During the Scottish Independence referendum, I declared that I was voting No because I loved Scotland.
It was a sentiment which some die-hard Nationalists decried as absurd, but which fair-minded ones accepted as valid. I am glad to say the latter were in the majority.
But the minority couldn’t take it. These few, but vocal, bigots just couldn’t understand how supporting Scotland being part of the United Kingdom could equate with being Scottish.
It was the old “If you’re not for us, you must be against us” mentality. The only thing balanced about such people is that they have a chip on both shoulders.
They bought the line from Alex Salmond that you could only be part of his self-styled Team Scotland if you supported separation from the rest of the UK.
I know that several very senior SNP colleagues thought Alex had gone off on one and it was a folly too far.
It was a gift to the No campaign. It was a ridiculous, Braveheart piece of nonsense on tartan-tinted stilts. The wrong kind of nationalism.
A host of Scottish Rugby internationalists rammed that home when they marched round Murrayfield as proud Scots who happened to be happy as part of the UK. These were people who had literally shed blood for their country, and in several cases donned the shirt of the British Lions with pride as well. But were no less Scottish for doing so.
I mention this because I had occasion to be in Eastern Europe last week and got round to discussing nationalism versus patriotism.
We agreed that the difference is not whether you love your country, but the form which it takes.
For my host, Nationalism had a capital N. It represented a mindset of moral and even ethnic superiority. It was a canker further East in the shape of Russia which too often brought with it a superiority complex. It was a world view which is mad, bad and dangerous.
He contrasted it with the predominant view in his country. One of live and let live – but don’t tell me how to live my life. One of tolerance and understanding and above all, one of cooperation, not confrontation. One of national pride – nationalism with a small “n” – and of patriotism.
So, as we wound our separate ways, I reflected on how, wherever you travel, the circumstances may alter and the threats may be deadlier and greater but some things never change: there are always a few who identify themselves by their closed minds, blinkered eyes and cloth ears. Those who, in their own wee world, are always right.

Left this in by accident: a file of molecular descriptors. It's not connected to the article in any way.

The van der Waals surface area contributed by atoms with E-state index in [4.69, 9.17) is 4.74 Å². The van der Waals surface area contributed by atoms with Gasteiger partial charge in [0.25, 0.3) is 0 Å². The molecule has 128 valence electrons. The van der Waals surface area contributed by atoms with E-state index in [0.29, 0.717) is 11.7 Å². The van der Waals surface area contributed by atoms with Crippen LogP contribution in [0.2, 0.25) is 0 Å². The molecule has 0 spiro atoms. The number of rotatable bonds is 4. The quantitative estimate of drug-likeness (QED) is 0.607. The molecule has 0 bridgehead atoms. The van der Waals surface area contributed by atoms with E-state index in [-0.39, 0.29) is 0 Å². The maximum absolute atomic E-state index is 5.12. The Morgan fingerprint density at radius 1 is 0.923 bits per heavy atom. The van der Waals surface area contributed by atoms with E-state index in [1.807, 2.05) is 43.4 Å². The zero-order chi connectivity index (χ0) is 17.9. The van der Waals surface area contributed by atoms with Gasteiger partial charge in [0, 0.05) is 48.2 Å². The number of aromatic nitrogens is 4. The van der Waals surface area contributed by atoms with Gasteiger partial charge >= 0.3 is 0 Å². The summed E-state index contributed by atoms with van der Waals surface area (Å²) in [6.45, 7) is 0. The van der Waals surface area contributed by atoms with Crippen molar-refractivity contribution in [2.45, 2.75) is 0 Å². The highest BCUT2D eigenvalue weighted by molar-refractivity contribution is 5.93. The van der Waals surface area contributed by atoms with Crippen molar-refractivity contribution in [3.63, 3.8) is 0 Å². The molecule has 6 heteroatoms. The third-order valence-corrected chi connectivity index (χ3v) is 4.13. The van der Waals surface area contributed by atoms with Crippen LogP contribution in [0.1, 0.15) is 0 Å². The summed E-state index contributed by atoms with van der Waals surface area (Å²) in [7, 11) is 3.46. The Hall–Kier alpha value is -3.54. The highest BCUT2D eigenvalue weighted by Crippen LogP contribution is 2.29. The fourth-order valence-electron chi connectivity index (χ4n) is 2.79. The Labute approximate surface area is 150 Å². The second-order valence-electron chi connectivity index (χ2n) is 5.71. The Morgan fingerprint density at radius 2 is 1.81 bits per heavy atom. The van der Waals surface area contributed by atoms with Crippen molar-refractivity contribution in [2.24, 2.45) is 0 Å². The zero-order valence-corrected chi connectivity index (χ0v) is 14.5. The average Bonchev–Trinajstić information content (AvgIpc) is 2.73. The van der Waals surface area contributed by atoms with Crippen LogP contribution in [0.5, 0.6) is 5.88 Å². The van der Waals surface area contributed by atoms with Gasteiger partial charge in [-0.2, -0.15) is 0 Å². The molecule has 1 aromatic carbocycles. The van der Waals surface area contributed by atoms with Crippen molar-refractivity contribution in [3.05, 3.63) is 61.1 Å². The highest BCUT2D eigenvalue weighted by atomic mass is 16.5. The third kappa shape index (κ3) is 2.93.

They are the bully boys who must be challenged and opposed.
My biding conclusion was how lucky we are here in Scotland. We can, by and large, have a rational debate. We can agree to disagree. We do not face the threat of bombs and bullets.
And we can all love our country. Equally.
The office party season was in full swing in pubs, clubs and restaurants all across the land last week. They are possibly the only time when looking as naff as possible is not just acceptable, but de rigueur. Don the most ludicrous jumper you own and be the toast of the evening.
They are an occasion for the boss to show some generosity. To treat the staff to a good time and for all involved to bond together in a sea of booze and goodwill.
But, it would seem, not goodwill to all men.
Word reaches me of a company who didn’t invite all of their workers. They didn’t discriminate on the grounds of what job they did, or on grounds of their length of service.
They decided to exclude anyone who was employed via an agency. Those banned from the party did the same job, had sometimes worked for longer and were part of the team.
Well to that company, and any others like them, bah humbug. I hope Santa was watching.
But a very Merry Christmas to you and yours.
My regular reader will know that I take an occasional pop at bad service. Last week, I told of how one airline had, probably unintentionally, suggested that you were only “sociable” if you drank alcohol on board.
I am glad to report that they are taking another look at the way they advertise their in flight menu. So a thumbs up to FlyBe.
This week, it is another carrier in my sights.
It concerns the ticket pricing for infants. BA, and I assume other companies, offer free fares for under-twos. They don’t get a seat and travel on the lap of their parent.
Which is fine and well. Except when the return trip is a few days later and a couple of days after the kid’s birthday. Then they charge for the return flight. That is the situation facing a friend who is taking her son to visit his father for Christmas in the USA.
Now I accept there has to be some cut-off point, but surely, when it is a return journey starting when the child is under two, then the round trip should all qualify?
So how about it BA, and any others who do the same? Time for a change? If you do I promise this brickbat will turn into a bouquet.